Present perfect simple: Subject + have + past participle e.g. I have eaten lunch today We use the present perfect simple to talk about actions that happened in the past but no time is mentioned or if we are still inside the time period (today, this week, this month, this year, recently). We also […]
Practise English Prepositions: Jesus Walks on the Water
Read the account of Jesus walking on the water from Matthew 14:22-33. Choose the best preposition, or if you think that none of the options are correct, write your own preposition in the gap.Practise English Prepositions: Jesus Walks on the Water
- Answer not given. Correct answer: of
- Answer not given. Correct answer: in
- Answer not given. Correct answer: by
- Answer not given. Correct answer: out
- Answer not given. Correct answer: down
- Answer not given. Correct answer: out
- Answer not given. Correct answer: into
Freelance English teacher and games enthusiast Mike Astbury returns with another game idea for your classroom! This activity focuses on matching up sentences using an element of personalisation to make the language more meaningful and includes downloadable cards which you can print out and use straight away. For this game I’ve made a set of……
This is the first blog post in a two-part series exploring why learners might still show lack of interest or concentration in the classroom, even when the lesson is highly interesting and well-delivered. The very first challenge of Neurolearning is to create a brain-compatible environment. It is even more urgent than the essential task of……
Do you like fish? Do you like English idioms? Yes? Then you’re going to love this fun fishy feature, which focuses on fifteen fab English idioms about our fantastic fishy friends!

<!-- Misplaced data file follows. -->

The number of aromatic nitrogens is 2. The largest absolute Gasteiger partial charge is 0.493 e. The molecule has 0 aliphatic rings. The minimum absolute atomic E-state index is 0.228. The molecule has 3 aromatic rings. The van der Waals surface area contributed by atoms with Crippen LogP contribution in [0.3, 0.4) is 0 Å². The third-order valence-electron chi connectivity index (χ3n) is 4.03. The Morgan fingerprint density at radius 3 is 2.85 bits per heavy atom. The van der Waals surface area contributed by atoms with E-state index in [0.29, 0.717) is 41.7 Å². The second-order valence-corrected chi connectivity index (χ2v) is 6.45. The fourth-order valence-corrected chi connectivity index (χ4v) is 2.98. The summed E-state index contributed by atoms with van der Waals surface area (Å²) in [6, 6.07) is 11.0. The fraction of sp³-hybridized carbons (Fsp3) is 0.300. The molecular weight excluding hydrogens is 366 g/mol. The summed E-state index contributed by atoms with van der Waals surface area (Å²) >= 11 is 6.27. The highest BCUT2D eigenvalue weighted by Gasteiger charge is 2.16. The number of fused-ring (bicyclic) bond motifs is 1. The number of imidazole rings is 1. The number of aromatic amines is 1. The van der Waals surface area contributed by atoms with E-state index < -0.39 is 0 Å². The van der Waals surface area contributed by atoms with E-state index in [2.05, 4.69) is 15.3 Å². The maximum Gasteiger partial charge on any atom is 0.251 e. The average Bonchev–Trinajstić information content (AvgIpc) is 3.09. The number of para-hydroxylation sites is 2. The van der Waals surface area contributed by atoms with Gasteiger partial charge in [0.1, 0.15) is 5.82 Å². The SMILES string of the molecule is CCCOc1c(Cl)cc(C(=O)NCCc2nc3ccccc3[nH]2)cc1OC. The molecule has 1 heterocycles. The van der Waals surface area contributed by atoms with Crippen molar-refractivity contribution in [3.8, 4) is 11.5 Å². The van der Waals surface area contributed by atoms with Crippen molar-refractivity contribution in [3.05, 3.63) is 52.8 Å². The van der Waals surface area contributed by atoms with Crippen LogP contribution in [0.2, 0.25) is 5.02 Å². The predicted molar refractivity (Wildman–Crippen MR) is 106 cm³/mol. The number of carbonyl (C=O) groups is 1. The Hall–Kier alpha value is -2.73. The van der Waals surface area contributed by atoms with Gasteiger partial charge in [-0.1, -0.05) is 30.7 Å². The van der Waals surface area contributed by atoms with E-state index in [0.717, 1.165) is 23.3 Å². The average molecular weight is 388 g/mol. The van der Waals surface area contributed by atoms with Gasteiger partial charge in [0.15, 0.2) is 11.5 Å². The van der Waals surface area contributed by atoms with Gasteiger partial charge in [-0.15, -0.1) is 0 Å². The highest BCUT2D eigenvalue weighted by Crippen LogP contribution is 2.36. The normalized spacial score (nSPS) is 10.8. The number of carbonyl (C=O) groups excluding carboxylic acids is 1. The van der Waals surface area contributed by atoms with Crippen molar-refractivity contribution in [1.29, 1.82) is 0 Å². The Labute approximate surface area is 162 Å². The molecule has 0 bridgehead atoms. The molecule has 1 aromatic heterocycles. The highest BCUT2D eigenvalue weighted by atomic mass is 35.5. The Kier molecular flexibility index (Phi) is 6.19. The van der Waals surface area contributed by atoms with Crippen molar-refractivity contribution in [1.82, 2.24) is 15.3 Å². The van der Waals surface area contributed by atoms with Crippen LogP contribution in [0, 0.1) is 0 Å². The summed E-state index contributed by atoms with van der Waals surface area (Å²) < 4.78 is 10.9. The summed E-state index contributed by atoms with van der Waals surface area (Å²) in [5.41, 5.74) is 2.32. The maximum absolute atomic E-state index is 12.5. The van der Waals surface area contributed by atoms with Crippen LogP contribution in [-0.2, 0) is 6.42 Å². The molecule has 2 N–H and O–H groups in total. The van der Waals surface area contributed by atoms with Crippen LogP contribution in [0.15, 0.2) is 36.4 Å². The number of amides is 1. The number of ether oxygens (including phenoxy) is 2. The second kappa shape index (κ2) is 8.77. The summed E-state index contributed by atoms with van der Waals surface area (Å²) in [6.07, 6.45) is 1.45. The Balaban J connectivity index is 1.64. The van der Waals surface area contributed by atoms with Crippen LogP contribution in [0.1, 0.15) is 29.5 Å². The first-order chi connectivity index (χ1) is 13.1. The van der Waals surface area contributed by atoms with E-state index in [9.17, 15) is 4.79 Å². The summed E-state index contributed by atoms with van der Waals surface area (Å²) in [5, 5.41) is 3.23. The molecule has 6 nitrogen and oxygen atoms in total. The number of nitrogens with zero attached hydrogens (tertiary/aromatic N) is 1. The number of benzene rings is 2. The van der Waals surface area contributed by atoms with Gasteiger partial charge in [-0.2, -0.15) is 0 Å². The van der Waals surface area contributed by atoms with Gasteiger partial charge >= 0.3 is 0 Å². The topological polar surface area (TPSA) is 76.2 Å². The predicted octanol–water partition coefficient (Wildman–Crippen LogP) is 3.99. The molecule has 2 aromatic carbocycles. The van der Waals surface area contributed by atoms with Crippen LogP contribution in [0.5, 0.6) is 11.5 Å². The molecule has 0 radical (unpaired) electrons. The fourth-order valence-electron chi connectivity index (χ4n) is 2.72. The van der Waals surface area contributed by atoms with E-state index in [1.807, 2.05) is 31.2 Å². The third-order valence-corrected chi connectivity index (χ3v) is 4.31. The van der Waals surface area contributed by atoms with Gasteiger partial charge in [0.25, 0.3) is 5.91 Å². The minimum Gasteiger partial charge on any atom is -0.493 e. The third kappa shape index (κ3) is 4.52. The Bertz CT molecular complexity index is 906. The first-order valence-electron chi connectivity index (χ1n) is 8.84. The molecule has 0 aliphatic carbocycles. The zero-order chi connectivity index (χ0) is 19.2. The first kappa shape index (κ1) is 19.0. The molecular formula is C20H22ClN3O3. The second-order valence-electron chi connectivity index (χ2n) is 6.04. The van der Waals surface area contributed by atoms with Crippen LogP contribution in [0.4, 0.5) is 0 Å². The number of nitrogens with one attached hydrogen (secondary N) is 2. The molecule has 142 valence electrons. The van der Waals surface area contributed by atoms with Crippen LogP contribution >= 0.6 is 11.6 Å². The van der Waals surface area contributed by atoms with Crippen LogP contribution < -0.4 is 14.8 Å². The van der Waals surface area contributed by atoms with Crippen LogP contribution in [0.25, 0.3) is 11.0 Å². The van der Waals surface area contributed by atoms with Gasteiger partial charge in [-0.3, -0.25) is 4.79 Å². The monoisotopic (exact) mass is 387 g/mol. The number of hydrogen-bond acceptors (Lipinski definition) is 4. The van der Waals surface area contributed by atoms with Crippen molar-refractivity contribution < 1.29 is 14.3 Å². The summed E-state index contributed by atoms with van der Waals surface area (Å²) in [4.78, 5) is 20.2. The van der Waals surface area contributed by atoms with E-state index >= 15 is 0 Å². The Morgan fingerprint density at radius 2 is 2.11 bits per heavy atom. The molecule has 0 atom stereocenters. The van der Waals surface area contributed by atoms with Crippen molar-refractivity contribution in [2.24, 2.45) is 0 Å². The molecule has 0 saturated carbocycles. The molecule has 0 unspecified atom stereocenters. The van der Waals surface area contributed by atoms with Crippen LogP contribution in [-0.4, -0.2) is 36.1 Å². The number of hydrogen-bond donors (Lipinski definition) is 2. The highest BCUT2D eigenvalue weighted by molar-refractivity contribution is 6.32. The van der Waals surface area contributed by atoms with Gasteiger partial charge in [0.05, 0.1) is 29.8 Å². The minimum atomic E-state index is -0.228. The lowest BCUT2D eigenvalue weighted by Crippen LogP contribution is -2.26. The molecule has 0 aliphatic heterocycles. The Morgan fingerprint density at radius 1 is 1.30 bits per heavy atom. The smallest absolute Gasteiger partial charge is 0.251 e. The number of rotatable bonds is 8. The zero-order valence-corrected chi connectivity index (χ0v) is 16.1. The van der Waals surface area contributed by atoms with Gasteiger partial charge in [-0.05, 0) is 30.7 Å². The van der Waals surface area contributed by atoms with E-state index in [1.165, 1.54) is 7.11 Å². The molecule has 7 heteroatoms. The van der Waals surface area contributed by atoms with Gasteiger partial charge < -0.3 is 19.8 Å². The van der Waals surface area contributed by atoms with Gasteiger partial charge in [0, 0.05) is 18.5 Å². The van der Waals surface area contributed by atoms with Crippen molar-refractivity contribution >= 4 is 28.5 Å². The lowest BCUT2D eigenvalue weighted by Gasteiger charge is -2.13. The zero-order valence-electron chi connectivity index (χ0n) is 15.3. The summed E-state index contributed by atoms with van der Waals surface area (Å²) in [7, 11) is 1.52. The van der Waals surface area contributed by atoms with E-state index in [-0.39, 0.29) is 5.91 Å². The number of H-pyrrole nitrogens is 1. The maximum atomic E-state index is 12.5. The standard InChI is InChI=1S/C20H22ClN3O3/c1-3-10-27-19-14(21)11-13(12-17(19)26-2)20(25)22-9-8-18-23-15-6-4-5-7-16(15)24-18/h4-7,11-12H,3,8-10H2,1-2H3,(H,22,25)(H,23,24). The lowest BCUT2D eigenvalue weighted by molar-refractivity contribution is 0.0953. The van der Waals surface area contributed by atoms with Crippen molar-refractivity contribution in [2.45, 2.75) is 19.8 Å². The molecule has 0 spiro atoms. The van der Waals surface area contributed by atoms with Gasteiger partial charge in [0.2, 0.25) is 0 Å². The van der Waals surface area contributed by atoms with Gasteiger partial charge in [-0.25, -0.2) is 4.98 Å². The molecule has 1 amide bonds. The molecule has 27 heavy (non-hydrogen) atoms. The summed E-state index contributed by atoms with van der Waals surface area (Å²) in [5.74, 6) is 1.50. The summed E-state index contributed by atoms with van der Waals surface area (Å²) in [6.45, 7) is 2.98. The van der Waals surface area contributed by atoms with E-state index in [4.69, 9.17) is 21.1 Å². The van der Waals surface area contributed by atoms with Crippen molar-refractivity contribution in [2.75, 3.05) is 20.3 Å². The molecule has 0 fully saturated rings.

- He’s a big fish in a small pond. = He has power and influence, but only in a limited area.
2. He’s a cold fish. = He’s an unemotional person.
3. I think she was fishing for a compliment. = I think she was trying to get a compliment.
4. It’s like shooting fish in a barrel. = It’s very easy.
5. Hmm, something smells fishy. = Something seems suspicious.
6. I’ve got bigger fish to fry. = I’ve got more important things to do.
7. Her dad drinks like a fish. = Her dad drinks a lot [of alcohol].
8. I felt a bit green around the gills. = I felt sick.
9. They fell for that joke hook, line, and sinker! = They fell for that joke – completely.
10. That’s a different kettle of fish. = That’s a different matter.
11. There are plenty more fish in the sea. = You will find another person to love.
12. Your grandma is an odd fish, isn’t she? = Your grandma is strange, isn’t she?
13. What’s that got to do with the price of fish? = What’s that got to do with anything?
14. The train was so busy! We were packed in like sardines! = The train was so busy! The passengers had to stand very close together.
15. I felt like a fish out of water. = I felt uncomfortable and out of place.
Meme maker: https://www.kapwing.com/meme-maker
Have you got a problem? Something weighing you down? Have you tried looking in the book of Proverbs in the Bible for an answer?
Read the different problems below and match each one to advice given in a verse from Proverbs. Check any new vocabulary. Write out each verse in your notebook, then discuss each situation with a partner or small group. What would you do in each situation? How helpful do you think the advice from Proverbs would be today?FREE Discussion Worksheet: Proverbs – Advice for Life 1
1. Proverbs 27:1
2. Proverbs 10:9
3. Proverbs 16:18
4. Proverbs 15:16
5. Proverbs 31:30
6. Proverbs 16:3
7. Proverbs 10:12
8. Proverbs 22:6
9. Proverbs 12:11
10. Proverbs 15:1
Image: Joseph Chan
As Psychology teachers we want students to actively focus on: Knowing the spec. inside-out, so that they can… Spot opportunities to use the spec. content and its terms in their answers, and then… Elaborate on their answer to gain maximum marks But in addition to this, when applied (A03) questions require students to address information…
This post will explain what formulaic language is, give examples of how idioms are constructed, and help you understand the nature of idioms a little bit better…